Juelich sleeves as depicted by Christoph Weiditz

I have been trying to work out if Christoph Weiditz can be trusted for his figures of women from Juelich. These are a lot of figures with nearly the same dress and sleeve arrangement after all and this is not an arrangement we see in the Bruyn portraits of women of Cologne.

I decided to treat these images as if they are representative of what I haven’t seen before, after all the rest of the figures really do match very well to imagery we have of dress across Europe.

We have a wealth of portraits of wealthy citizens of Cologne and a few precious images of Anna and her family. And these fragments of information do support this position as there are marked differences in style while maintaining features iconic of the region.

I am used to hanging sleeves of this region being made from the same fabric as the rest of the gown and lined in fur- and indeed even a very very fine fur that is often depicted as very delicate and very short and a very soft and thin skin- sometimes show with the tails often not. Sometimes these sleeves are pinned back and hide the outer.

1557 Portrait of a Woman of the Slosgin Family of Cologne, Metropolitan museum

However this is not what we see in the Juelich figures. And Weiditz fortunately shows figures with sleeves of this arrangement in his own work to compare his own treatment of this kind of turn back.

In the Juelich figures we can see vertical gathers on the white hanging sleeve where it meets the  fitted upper sleeve which does not indicate that the sleeves are pinned over.

I thought perhaps the way the book was created was from sketches Weiditz created during his travel and then he copied those into his book, thus maybe he did not take note of the colour of the hanging sleeves. His first book has been extensively studied but not this second so I am working with a lot of assumptions here!

However I may be right, as the last figure (pink with black guards) is missing colour on her shoulder to our left. And the figure in yellow has some darker paint on her shoulder to our right which may indicate some trouble. 

However this kind of separate soft and hanging sleeve is seen all over artwork of saints and allegorical figures and it does appear in different forms on portraits of women.

Freiburg, Münster, Stürzel Chapel, Stained Glass 1528 (Hans von Rapstein, Rappoltstein) after design by Hans Baldung Grien (copy, original in Augustinermuseum.)

These figures are not North Rhine but they are of the family of the founder of the Chapel. And the female figure in the middle of the right panel is wearing an example of the loose separate sleeve.

1500-1510 Bianca Maria Sforza (during her time at Tyrol.)
Porträtt av Margareta Vasa. Oljemålning. Nordiska museet inv.nr 77238.
Unknown Master, German (active 1540s in south Germany) Gemäldegalerie

This is not conclusive obviously, however these sleeves are seen from the south to the north of the Rhine and so might be a kind of shared fashion.

It is tempting to call these “stoichen” after a term used in Cologne inventories as this has been taken to mean a kind of pendant sleeve. I had originally thought perhaps they were matching sleeves as the de Bruyn costume book shows quitely clearly little fasteners on several loose sleeves that match the same sort of detail seen on fitted sleeves (though they look like thumb tacks not pins.) I suspect this is still a term for the type of sleeve even if not a separate item.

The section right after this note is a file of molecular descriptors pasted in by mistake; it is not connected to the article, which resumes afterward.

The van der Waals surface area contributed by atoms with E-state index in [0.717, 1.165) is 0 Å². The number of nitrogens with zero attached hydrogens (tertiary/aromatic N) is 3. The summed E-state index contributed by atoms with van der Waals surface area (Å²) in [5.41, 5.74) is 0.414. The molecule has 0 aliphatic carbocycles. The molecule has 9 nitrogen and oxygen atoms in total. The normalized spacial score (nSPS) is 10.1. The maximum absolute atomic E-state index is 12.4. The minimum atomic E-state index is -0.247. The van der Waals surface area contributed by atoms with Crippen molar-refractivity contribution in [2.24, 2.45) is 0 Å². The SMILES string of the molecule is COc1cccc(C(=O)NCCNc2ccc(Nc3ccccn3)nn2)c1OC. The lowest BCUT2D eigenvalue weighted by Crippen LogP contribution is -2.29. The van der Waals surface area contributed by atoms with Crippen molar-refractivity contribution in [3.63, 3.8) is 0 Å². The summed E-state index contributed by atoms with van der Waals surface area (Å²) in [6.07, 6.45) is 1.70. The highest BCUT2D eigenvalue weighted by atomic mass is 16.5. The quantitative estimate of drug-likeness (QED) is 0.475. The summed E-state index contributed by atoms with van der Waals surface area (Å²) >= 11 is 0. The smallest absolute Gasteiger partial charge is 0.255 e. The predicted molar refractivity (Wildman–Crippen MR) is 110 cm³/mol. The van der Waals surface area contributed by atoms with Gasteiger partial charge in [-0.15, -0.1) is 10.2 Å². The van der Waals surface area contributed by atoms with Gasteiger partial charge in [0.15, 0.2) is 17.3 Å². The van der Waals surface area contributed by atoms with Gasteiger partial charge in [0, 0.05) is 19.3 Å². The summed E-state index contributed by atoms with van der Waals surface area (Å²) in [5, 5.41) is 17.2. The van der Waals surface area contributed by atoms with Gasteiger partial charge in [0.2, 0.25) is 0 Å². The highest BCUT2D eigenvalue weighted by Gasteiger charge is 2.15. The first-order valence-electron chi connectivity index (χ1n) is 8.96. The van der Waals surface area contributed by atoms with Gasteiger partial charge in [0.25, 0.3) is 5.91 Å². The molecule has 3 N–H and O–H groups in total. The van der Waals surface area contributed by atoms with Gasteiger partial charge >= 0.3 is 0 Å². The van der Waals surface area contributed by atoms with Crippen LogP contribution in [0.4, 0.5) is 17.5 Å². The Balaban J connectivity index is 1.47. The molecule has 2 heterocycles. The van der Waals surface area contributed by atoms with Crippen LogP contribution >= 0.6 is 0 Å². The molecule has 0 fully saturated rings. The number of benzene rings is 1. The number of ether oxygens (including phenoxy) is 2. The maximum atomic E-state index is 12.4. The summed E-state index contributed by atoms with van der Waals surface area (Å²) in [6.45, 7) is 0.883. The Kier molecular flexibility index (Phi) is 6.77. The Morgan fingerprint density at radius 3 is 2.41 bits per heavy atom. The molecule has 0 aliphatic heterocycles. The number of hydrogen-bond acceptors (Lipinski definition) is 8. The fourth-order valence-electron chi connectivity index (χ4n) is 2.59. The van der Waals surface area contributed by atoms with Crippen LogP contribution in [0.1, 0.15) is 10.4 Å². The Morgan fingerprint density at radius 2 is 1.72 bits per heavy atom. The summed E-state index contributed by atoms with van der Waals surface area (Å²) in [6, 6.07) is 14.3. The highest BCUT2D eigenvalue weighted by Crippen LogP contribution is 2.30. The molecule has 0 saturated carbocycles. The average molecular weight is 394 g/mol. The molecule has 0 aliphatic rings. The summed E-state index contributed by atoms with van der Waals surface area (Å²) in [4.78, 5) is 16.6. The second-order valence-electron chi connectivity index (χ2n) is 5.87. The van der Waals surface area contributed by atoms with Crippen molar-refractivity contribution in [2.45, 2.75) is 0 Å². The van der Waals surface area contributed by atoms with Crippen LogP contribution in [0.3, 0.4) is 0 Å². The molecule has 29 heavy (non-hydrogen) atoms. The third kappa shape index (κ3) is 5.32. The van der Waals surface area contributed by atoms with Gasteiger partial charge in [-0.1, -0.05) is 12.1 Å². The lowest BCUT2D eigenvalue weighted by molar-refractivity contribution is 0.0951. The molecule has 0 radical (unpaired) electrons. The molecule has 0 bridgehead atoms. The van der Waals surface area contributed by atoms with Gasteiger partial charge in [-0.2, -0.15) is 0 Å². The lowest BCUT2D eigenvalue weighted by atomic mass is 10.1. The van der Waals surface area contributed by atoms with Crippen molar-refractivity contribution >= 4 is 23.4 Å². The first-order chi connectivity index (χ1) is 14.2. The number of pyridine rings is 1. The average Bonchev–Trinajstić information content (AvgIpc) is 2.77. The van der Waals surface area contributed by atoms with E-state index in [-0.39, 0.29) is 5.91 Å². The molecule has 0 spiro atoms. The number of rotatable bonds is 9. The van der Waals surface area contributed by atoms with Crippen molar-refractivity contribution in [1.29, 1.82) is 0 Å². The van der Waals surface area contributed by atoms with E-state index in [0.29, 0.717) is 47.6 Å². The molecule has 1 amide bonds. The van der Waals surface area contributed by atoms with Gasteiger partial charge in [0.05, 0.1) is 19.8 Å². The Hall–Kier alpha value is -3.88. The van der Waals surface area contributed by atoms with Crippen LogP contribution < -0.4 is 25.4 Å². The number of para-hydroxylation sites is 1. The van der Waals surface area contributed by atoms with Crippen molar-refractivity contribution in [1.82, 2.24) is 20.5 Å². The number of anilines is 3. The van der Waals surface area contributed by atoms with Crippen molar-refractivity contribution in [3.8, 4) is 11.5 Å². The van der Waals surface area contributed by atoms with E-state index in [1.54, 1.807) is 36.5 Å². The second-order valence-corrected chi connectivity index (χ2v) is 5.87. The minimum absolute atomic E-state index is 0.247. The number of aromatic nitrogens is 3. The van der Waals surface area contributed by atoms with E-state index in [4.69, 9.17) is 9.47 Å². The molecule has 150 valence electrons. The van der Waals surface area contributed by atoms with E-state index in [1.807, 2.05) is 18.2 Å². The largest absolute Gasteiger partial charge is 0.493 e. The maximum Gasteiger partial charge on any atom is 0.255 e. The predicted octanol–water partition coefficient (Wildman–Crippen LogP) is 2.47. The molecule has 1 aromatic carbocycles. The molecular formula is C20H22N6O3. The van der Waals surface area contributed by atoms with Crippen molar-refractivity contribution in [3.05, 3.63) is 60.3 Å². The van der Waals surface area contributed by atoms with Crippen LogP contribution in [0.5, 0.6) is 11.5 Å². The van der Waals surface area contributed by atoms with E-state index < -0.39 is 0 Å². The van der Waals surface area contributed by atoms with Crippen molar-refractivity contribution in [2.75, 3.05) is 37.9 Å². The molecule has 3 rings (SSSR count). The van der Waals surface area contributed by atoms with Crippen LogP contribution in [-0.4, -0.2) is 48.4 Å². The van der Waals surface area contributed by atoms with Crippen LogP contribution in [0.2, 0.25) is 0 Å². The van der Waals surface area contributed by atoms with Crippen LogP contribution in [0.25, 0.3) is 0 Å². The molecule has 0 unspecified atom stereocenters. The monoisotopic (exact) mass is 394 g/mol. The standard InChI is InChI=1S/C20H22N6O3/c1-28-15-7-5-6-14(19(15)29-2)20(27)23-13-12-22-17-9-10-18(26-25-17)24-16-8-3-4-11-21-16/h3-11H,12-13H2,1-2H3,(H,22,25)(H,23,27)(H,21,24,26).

But here we do see that a short half length sleeve not only was in fashion in the later half of the century but also it does make for a very versatile garment. Sumptuary laws clearly show that the accessories were a very strong indicator of rank and so were very important. By alternating accessories and wearing the skirt open or closed the one dress can be worn in many ways.

Short half sleeves can also be seen in paintings. The earliest I’ve found is on a child before 1550 and then on adults after this date. These all are puffed not fitted.

Barthel Bruyn the Elder (1493–1555)  Katharina von Gail and daughters, Louvre.

 Sophia Von Wedigh in 1557.
Porträt eines Mädchens

But what of the paned sleeves? These are seen on both figures of Anna and Amela in the triptych of their family, while the rest of their court ladies have loose sleeves.

Anna, Maria and Amalia

This last portrait is frustratingly difficult to find the original. It was part of an auction on a site that no longer hosts the originals nor any information about the auction, and this is a zoomed view. But there is a very clear paned upper sleeve seen here. This is from a pair of portraits thought to be by the Bruyn workshop. They may have been restored or they may be copies as they do not have the same softness of features.

The half length paned sleeve is seen in allegorical and religious figures especially in sculpture.

Of special note is the figure on the far left as she has the same style of hat Anne wears in the triptych. A different kind of cap is also seen on a portrait of the Countess Emeza von Kappenberg as a sketch and detail of the Xantener altar. 

JOURNAL ARTICLE: BILDNISZEICHNUNGEN VON BARTHOLOMÄUS BRUYN D. Ä. HILDEGARD KRUMMACHER Wallraf-Richartz-Jahrbuch Vol. 26 (1964), pp. 59-72. Note the braid is part of the figure behind her, also dressed in contemporary dress and likely another contemporary person.

The figure to the right of the group of three even has sleeves quite similar to the portrait of Maria (the mother of Sibylla, Anna, and Amalia.)

On balance it does seem more likely that Weiditz had access to images or people that are no longer represented clearly in the art we can easily access now. However elements of the style can be found both within the North Rhine and outside.